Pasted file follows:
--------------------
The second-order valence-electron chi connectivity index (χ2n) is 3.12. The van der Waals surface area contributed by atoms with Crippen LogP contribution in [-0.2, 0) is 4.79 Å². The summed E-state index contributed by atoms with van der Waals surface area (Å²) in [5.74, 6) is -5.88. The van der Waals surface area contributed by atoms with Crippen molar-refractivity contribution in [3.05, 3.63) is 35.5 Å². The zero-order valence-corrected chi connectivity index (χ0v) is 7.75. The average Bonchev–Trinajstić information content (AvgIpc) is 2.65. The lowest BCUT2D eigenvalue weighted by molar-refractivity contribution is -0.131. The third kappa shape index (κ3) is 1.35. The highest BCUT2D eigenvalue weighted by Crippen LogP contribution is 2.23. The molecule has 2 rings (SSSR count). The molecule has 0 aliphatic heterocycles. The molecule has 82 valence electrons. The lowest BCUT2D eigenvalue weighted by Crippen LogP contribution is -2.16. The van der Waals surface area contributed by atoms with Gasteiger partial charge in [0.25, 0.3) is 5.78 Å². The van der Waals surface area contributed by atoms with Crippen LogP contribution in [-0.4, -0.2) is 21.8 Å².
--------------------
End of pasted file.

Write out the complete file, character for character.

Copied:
The second-order valence-electron chi connectivity index (χ2n) is 3.12. The van der Waals surface area contributed by atoms with Crippen LogP contribution in [-0.2, 0) is 4.79 Å². The summed E-state index contributed by atoms with van der Waals surface area (Å²) in [5.74, 6) is -5.88. The van der Waals surface area contributed by atoms with Crippen molar-refractivity contribution in [3.05, 3.63) is 35.5 Å². The zero-order valence-corrected chi connectivity index (χ0v) is 7.75. The average Bonchev–Trinajstić information content (AvgIpc) is 2.65. The lowest BCUT2D eigenvalue weighted by molar-refractivity contribution is -0.131. The third kappa shape index (κ3) is 1.35. The highest BCUT2D eigenvalue weighted by Crippen LogP contribution is 2.23. The molecule has 2 rings (SSSR count). The molecule has 0 aliphatic heterocycles. The molecule has 82 valence electrons. The lowest BCUT2D eigenvalue weighted by Crippen LogP contribution is -2.16. The van der Waals surface area contributed by atoms with Gasteiger partial charge in [0.25, 0.3) is 5.78 Å². The van der Waals surface area contributed by atoms with Crippen LogP contribution in [-0.4, -0.2) is 21.8 Å².